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Our first Bell Camp was a success and we look forward to many more to come!

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Outake – LOL!!!

Bell Camp: Days Four/Five

 

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Day Four

Today we discovered Let’s Play Hoover. The kids had a blast!  Let’s Play offers unlimited all day play that allows you to leave and return the same day with no extra charge. The kids ran, bounced, jumped, climbed, and slid. We went home for a lunch break, then returned for more fun. There are plenty of spaces for parents to sit and read or use wifi.

 

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Right next door is Roll It Up Ice Cream. This is a unique ice cream shop where each creation is made to order while you watch. It’s fun to watch and oh so delicious to eat. I can’t wait to return! We ended the day watching Wall-E for the nth time. It’s one of E’s favorite movies!

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E’s creation

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Yum!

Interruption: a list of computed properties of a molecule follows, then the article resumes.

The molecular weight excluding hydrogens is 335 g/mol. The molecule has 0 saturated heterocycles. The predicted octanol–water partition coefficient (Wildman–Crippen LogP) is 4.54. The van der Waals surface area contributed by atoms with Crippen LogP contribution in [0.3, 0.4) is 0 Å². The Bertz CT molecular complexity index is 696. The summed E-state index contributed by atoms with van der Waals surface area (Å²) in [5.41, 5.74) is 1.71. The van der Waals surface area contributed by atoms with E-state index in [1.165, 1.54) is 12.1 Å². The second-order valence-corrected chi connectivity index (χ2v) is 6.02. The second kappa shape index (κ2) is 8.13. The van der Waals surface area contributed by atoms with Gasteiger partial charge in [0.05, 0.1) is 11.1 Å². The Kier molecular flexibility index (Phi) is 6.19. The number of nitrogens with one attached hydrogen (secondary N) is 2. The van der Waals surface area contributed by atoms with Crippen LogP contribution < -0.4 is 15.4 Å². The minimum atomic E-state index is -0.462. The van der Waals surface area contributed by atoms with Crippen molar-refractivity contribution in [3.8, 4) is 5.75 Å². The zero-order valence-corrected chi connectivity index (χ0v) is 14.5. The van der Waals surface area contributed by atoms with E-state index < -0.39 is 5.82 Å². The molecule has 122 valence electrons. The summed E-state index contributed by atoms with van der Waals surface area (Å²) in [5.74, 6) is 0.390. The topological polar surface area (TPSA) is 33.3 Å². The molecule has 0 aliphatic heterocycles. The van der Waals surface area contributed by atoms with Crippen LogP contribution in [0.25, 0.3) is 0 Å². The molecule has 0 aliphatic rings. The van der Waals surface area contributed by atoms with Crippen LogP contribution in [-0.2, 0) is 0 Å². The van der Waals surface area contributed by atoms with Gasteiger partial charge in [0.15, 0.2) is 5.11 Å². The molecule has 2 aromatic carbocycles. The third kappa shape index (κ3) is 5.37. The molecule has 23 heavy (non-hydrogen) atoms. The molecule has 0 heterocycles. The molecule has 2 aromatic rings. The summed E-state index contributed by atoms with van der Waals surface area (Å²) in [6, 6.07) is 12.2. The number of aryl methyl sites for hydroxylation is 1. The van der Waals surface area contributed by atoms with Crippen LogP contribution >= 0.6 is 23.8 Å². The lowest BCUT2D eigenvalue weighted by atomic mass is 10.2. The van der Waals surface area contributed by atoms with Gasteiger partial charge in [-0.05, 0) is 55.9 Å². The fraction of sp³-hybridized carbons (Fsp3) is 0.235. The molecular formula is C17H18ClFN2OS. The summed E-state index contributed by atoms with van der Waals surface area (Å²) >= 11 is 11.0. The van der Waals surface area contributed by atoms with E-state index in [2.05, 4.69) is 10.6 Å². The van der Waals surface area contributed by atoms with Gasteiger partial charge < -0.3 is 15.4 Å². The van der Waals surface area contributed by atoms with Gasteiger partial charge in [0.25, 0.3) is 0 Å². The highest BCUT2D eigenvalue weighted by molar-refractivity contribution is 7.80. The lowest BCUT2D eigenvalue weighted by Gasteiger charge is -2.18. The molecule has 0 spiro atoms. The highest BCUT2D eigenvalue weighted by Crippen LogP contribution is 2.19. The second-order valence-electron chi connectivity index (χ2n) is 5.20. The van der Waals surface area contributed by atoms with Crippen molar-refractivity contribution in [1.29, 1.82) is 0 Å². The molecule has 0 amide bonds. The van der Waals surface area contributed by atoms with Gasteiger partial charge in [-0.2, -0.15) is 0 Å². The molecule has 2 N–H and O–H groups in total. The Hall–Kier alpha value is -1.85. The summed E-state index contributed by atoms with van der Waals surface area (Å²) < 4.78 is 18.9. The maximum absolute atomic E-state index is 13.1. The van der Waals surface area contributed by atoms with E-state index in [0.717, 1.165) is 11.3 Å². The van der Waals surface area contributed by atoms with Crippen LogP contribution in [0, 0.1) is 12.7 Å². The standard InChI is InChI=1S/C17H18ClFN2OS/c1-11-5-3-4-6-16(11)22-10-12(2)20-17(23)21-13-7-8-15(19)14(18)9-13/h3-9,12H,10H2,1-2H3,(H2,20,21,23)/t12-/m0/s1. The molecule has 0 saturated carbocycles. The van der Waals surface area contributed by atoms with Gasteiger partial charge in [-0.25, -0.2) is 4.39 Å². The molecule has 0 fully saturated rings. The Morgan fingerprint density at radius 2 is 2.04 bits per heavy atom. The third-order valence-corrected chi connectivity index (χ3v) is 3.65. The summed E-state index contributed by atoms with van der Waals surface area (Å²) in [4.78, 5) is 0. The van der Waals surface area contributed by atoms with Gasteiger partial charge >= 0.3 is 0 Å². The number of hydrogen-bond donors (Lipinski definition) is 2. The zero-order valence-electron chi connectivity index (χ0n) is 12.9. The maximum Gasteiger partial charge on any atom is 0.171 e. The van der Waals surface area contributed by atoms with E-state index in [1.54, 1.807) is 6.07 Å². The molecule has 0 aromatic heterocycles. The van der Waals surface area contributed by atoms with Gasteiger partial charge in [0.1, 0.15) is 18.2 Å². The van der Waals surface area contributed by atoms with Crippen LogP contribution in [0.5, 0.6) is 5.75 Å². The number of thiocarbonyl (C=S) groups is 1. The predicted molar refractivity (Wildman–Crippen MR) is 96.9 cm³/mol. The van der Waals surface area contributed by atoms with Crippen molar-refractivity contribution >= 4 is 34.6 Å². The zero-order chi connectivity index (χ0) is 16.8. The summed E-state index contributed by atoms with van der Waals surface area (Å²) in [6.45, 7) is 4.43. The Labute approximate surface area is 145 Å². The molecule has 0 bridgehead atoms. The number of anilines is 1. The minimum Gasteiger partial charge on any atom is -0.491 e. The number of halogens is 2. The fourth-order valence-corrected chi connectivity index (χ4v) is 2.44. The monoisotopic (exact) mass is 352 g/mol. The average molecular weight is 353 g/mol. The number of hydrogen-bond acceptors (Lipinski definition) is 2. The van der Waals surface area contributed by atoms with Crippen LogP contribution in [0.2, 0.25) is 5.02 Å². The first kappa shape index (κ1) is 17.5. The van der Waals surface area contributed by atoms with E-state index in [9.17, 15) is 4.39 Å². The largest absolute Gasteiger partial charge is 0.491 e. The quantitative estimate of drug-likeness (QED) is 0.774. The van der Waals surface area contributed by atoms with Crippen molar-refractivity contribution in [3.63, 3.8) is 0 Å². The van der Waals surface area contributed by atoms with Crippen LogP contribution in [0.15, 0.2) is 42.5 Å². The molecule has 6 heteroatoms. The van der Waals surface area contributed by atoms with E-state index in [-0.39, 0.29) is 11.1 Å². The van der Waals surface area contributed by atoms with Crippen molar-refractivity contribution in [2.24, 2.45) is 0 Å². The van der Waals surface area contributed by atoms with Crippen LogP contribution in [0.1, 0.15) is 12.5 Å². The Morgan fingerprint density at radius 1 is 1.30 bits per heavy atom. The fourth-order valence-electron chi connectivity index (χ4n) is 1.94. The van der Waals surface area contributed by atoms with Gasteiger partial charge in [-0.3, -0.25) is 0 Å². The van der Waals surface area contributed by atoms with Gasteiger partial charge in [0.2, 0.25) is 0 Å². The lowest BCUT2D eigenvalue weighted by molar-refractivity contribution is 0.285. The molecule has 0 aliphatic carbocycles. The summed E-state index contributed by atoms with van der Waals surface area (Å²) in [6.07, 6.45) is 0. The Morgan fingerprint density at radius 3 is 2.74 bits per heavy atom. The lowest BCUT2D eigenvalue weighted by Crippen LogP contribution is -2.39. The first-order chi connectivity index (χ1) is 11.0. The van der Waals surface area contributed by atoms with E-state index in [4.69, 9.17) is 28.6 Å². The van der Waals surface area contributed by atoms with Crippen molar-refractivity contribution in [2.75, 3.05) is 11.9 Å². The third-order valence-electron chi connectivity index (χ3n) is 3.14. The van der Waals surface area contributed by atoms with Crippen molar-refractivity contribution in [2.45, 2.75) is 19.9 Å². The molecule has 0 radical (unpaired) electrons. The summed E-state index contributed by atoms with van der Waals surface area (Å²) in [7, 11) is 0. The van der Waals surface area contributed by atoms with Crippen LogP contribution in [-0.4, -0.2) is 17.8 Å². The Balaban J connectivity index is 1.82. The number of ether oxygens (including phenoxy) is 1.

Day Five

This morning we went to Hoover’s new Explore Playground and Splashpad. This was another WIN! There is plenty to do on the playground and then there’s the splashpad for fun and cooling off. And best of all it’s free.

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Under the tree house

 

After going home for lunch,  we headed to the library. The kids always request a trip there. I have to admit it’s the ipads that attract them, though both kids love to read.

We finished out the day with a trip to  DQ per Grandpa’s request. Smiles all around. 🙂

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Bell Camp: Days Two/Three

Day Two

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After breakfast at the Hyatt (which was great both mornings we were there) , we headed home via Lawrenceville to do one more house drive-by – the home of Chuck’s grandparents. Then we hit up Boulder Creek Coffee where JuJu found some hidden treasure in an old trunk upstairs! We let the kids get some wiggles out at the playground before hitting the road.

After we got to Bham and unloaded, JuJu and I went to get Ruby from the vet. This was the first time for them to meet and they were both excited.

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Ruby

 

Day Three

This was Toy Story 4 Day. We started the morning with Toy Story 4 cereal. Kinda meh on the flavor scale.

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The kids wore their t-shirts and even though I messed up the tickets I’d pre-purchased, the manager saved the day and we enjoyed the show. I laughed a lot and teared up a little. It was a hit with all of us!

 

Afterwards we had an early supper at Jim-n-Nicks, then a little scootering around the neighborhood  and some Toy Story 4 Pez before the day ended.

Bell Camp: Day One

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Day one consisted of cemetery/house hopping.